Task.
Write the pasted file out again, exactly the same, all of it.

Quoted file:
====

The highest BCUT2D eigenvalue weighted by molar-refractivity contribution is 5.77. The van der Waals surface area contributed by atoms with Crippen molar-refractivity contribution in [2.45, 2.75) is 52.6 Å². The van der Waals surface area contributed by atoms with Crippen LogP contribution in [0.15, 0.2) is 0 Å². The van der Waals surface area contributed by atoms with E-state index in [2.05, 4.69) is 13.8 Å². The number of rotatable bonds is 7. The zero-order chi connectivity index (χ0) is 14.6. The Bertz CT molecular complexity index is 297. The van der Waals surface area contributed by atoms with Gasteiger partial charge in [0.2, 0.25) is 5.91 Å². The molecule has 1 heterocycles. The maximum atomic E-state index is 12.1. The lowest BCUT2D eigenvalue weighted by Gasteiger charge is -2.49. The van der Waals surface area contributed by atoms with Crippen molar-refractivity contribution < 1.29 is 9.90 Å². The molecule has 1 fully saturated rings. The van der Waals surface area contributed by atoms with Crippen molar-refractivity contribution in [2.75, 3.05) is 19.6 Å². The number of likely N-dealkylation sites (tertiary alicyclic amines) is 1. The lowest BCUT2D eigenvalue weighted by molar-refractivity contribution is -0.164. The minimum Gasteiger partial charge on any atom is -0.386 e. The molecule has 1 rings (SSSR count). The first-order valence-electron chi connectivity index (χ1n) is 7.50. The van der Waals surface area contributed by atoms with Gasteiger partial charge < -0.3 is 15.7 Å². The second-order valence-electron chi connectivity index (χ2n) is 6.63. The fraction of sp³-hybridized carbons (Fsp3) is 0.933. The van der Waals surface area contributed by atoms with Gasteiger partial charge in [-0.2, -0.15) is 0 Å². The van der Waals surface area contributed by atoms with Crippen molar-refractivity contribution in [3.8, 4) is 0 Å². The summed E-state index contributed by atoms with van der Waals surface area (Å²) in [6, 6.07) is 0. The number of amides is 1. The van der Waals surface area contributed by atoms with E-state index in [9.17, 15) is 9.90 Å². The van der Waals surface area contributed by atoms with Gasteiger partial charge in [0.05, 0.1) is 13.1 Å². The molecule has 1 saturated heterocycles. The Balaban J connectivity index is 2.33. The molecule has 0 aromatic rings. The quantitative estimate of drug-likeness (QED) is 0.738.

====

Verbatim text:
The highest BCUT2D eigenvalue weighted by molar-refractivity contribution is 5.77. The van der Waals surface area contributed by atoms with Crippen molar-refractivity contribution in [2.45, 2.75) is 52.6 Å². The van der Waals surface area contributed by atoms with Crippen LogP contribution in [0.15, 0.2) is 0 Å². The van der Waals surface area contributed by atoms with E-state index in [2.05, 4.69) is 13.8 Å². The number of rotatable bonds is 7. The zero-order chi connectivity index (χ0) is 14.6. The Bertz CT molecular complexity index is 297. The van der Waals surface area contributed by atoms with Gasteiger partial charge in [0.2, 0.25) is 5.91 Å². The molecule has 1 heterocycles. The maximum atomic E-state index is 12.1. The lowest BCUT2D eigenvalue weighted by Gasteiger charge is -2.49. The van der Waals surface area contributed by atoms with Crippen molar-refractivity contribution < 1.29 is 9.90 Å². The molecule has 1 fully saturated rings. The van der Waals surface area contributed by atoms with Crippen molar-refractivity contribution in [2.75, 3.05) is 19.6 Å². The number of likely N-dealkylation sites (tertiary alicyclic amines) is 1. The lowest BCUT2D eigenvalue weighted by molar-refractivity contribution is -0.164. The minimum Gasteiger partial charge on any atom is -0.386 e. The molecule has 1 rings (SSSR count). The first-order valence-electron chi connectivity index (χ1n) is 7.50. The van der Waals surface area contributed by atoms with Gasteiger partial charge < -0.3 is 15.7 Å². The second-order valence-electron chi connectivity index (χ2n) is 6.63. The fraction of sp³-hybridized carbons (Fsp3) is 0.933. The van der Waals surface area contributed by atoms with Gasteiger partial charge in [-0.2, -0.15) is 0 Å². The van der Waals surface area contributed by atoms with Crippen molar-refractivity contribution in [3.8, 4) is 0 Å². The summed E-state index contributed by atoms with van der Waals surface area (Å²) in [6, 6.07) is 0. The number of amides is 1. The van der Waals surface area contributed by atoms with E-state index in [9.17, 15) is 9.90 Å². The van der Waals surface area contributed by atoms with Gasteiger partial charge in [0.05, 0.1) is 13.1 Å². The molecule has 1 saturated heterocycles. The Balaban J connectivity index is 2.33. The molecule has 0 aromatic rings. The quantitative estimate of drug-likeness (QED) is 0.738.